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CDC: Over 200 Ill From Parasite Outbreak, Del Monte Recalls Vegetable Trays

Updated Jul 7, 2018, 05:11pm EDT
This article is more than 6 years old.

What's the best way to avoid cyclosporiasis? According to the Centers for Disease Control and Prevention (CDC), it is "avoiding food or water that may have been contaminated with feces." Check, next time you are offered feces with your food, make sure you decline. But detecting the microscopic parasite Cyclospora cayetanensis in food in not always that easy, even if you were Ant Man. 

Case in point. The CDC has been investigating a cylosporiasis outbreak that has now affected at least 212 people across 4 states: Minnesota, Iowa, Wisconsin, and Michigan. They all had munched on pre-packaged Del Monte Fresh Produce vegetable trays that contained broccoli, cauliflower, carrots, and dill dip and presumably didn't have "Now With Feces" labels on them. As the Food and Drug Administration (FDA) reported,  Del Monte has voluntarily recalled the following products sold through Kwik Trip, Kwik Star, Demond's, Sentry, Potash, Meehan's, Country Market, Food Max Supermarket and Peapod in Illinois, Indiana, Iowa, Michigan, Minnesota, and Wisconsin:

Product Name Most Recent
Best By date
Components UPC Code
Del Monte 6 oz. Veg Tray w/dip 6/17/2018 Baby carrots, broccoli, cauliflower and dill dip 7 1752472715 2
Del Monte 12 oz. Veg Tray w/dip 6/17/2018 Baby carrots, broccoli, cauliflower and dill dip 7 1752472518 9
Del Monte 28 oz. Small Veg Tray w/dip 6/17/2018 Baby carrots, broccoli, cauliflower, celery sticks and dill dip 7 1752478604 

This news segment shows the veggie trays that come in clear clamshell packaging:

This outbreak shouldn't be an excuse to avoid vegetables. Tons of baby carrots, broccoli, cauliflower, and celery sticks are regularly consumed at boring business meetings without incident. While cyclosporiasis outbreaks have occurred in the U.S., the parasite is more common in tropical and subtropical regions of the world. Food growers and suppliers that follow the good agricultural practices (GAPs) and good manufacturing practices (GMPs) described in the FDA Center for Food Safety and Applied Nutrition (CFSAN) Guide to Minimize Microbial Food Safety Hazards for Fresh Fruits and Vegetables can keep risks of outbreaks relatively low.

That's good because cyclosporiasis is not fun. Cyclosporiasis can result in explosive diarrhea. Anything explosive near your butt is not good. The diarrhea can be watery and voluminous, accompanied by gas, bloating, cramping, nausea, loss of appetite, and weight loss. You may vomit and even have a low grade fever. These wonderful symptoms can last anywhere from 2 days to well over 2 weeks. In fact, you could even have them for over a month (although the average length of symptoms is a week.)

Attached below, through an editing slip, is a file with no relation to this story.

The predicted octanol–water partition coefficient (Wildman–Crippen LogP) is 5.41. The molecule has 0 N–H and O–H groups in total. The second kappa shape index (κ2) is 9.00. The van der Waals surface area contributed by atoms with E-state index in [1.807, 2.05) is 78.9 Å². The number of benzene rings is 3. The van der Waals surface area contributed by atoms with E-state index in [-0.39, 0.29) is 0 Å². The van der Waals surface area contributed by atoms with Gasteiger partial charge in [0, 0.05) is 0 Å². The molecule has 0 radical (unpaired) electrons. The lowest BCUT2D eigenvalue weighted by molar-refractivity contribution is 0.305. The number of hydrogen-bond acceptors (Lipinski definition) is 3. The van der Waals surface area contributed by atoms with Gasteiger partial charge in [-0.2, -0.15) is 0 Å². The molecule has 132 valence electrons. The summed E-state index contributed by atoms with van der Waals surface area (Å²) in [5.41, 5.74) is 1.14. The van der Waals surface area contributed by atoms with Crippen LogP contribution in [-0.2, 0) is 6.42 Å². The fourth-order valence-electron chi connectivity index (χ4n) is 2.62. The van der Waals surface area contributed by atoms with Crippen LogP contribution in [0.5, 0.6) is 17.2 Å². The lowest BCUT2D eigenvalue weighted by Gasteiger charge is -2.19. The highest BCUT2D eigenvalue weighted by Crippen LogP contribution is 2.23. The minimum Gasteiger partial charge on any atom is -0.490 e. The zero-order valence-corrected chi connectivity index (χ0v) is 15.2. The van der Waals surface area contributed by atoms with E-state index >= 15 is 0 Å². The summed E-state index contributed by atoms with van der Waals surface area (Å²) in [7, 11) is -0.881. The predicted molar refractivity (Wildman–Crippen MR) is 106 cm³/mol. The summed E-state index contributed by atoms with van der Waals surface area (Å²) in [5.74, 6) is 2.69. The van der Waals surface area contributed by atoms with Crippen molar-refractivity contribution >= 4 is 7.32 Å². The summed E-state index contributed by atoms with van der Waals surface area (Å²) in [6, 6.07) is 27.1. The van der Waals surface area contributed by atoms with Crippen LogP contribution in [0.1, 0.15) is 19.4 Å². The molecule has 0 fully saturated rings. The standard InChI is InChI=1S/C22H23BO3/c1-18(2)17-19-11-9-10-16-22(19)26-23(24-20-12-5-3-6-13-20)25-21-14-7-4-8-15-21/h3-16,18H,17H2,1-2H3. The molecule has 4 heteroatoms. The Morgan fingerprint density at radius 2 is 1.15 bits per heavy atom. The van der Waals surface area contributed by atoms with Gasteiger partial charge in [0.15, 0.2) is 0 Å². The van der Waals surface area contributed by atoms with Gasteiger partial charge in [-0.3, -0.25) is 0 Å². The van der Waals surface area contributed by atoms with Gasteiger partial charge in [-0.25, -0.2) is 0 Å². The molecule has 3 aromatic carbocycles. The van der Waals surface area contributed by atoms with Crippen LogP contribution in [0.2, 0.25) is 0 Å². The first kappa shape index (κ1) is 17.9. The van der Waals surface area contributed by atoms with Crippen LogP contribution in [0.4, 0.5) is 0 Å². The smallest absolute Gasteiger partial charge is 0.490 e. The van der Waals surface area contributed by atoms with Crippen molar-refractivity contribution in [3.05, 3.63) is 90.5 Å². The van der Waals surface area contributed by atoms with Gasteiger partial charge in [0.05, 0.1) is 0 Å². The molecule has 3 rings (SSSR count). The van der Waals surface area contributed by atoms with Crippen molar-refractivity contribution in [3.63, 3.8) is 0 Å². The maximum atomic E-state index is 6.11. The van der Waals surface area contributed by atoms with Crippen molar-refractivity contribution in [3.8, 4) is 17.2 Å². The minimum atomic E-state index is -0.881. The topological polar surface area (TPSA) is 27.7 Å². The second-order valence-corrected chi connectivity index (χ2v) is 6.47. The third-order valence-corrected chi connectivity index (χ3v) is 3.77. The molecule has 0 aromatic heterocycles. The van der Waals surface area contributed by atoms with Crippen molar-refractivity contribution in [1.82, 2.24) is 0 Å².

If you want to tell your kids a bedtime story that somehow involves explosive diarrhea, tell them about the life cycle of this parasite, illustrated on the CDC website. An infected person can poop out oocysts, which is the life stage in which the parasite is encased in a thick hard wall. When first pooped out, an oocyst is not initially infective (unsporulated) but can infect humans after it sits in temperatures from 22°C to 32°C for at least 1 to 2 weeks and sporulates. When food and water comes into contact with poop containing oocysts, the food and water can then become contaminated. Eating this food and water then will result in sporulated oocysts in your small intestine. There the little parasites break free of the cysts, invade the walls of your small intestine, and reproduce asexually, i.e., no Tinder needed. These new parasite young un's then grow, go through parasite puberty, and mature into oocysts, which then go outside with your poop. Thus the parasite circle of life.

A doctor can diagnose cyclosporiasis by finding oocysts in your poop and treat you with  an antibiotic trimethoprim/sulfamethoxazole (TMP/SMX), otherwise known as Bactrim, Septra, and Cotrim. If your immune system is normal, cyclosporiasis may resolve without antibiotic treatment but contact your doctor if you have diarrhea lasting for longer than a couple days, especially if it is explosive. Also, while you are infectious, wash your frequently and thoroughly and for Pete's sake, don't prepare any vegetable trays.

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